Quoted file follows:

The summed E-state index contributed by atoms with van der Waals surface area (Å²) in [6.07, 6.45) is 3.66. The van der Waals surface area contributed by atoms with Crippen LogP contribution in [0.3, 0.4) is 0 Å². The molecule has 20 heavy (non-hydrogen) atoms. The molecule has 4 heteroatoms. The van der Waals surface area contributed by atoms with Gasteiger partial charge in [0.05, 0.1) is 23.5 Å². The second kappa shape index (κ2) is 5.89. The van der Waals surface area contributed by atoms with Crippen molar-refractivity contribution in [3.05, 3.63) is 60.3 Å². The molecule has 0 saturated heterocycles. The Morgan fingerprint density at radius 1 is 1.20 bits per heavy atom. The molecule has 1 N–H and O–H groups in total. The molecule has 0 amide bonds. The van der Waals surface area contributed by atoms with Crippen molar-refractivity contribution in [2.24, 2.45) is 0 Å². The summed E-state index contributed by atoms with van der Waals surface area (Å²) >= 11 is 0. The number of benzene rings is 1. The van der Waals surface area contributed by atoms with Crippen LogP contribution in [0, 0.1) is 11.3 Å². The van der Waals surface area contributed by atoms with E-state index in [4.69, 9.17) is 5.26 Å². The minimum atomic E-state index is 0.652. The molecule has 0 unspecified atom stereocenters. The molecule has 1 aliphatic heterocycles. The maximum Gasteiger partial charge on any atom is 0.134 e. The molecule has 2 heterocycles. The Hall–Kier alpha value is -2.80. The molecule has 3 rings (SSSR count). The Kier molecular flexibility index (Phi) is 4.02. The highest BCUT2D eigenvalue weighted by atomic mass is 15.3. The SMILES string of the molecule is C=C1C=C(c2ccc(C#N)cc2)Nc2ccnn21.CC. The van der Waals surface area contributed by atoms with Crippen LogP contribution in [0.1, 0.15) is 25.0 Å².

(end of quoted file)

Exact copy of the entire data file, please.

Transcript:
The summed E-state index contributed by atoms with van der Waals surface area (Å²) in [6.07, 6.45) is 3.66. The van der Waals surface area contributed by atoms with Crippen LogP contribution in [0.3, 0.4) is 0 Å². The molecule has 20 heavy (non-hydrogen) atoms. The molecule has 4 heteroatoms. The van der Waals surface area contributed by atoms with Gasteiger partial charge in [0.05, 0.1) is 23.5 Å². The second kappa shape index (κ2) is 5.89. The van der Waals surface area contributed by atoms with Crippen molar-refractivity contribution in [3.05, 3.63) is 60.3 Å². The molecule has 0 saturated heterocycles. The Morgan fingerprint density at radius 1 is 1.20 bits per heavy atom. The molecule has 1 N–H and O–H groups in total. The molecule has 0 amide bonds. The van der Waals surface area contributed by atoms with Crippen molar-refractivity contribution in [2.24, 2.45) is 0 Å². The summed E-state index contributed by atoms with van der Waals surface area (Å²) >= 11 is 0. The number of benzene rings is 1. The van der Waals surface area contributed by atoms with Crippen LogP contribution in [0, 0.1) is 11.3 Å². The van der Waals surface area contributed by atoms with E-state index in [4.69, 9.17) is 5.26 Å². The minimum atomic E-state index is 0.652. The molecule has 0 unspecified atom stereocenters. The molecule has 1 aliphatic heterocycles. The maximum Gasteiger partial charge on any atom is 0.134 e. The molecule has 2 heterocycles. The Hall–Kier alpha value is -2.80. The molecule has 3 rings (SSSR count). The Kier molecular flexibility index (Phi) is 4.02. The highest BCUT2D eigenvalue weighted by atomic mass is 15.3. The SMILES string of the molecule is C=C1C=C(c2ccc(C#N)cc2)Nc2ccnn21.CC. The van der Waals surface area contributed by atoms with Crippen LogP contribution in [0.1, 0.15) is 25.0 Å².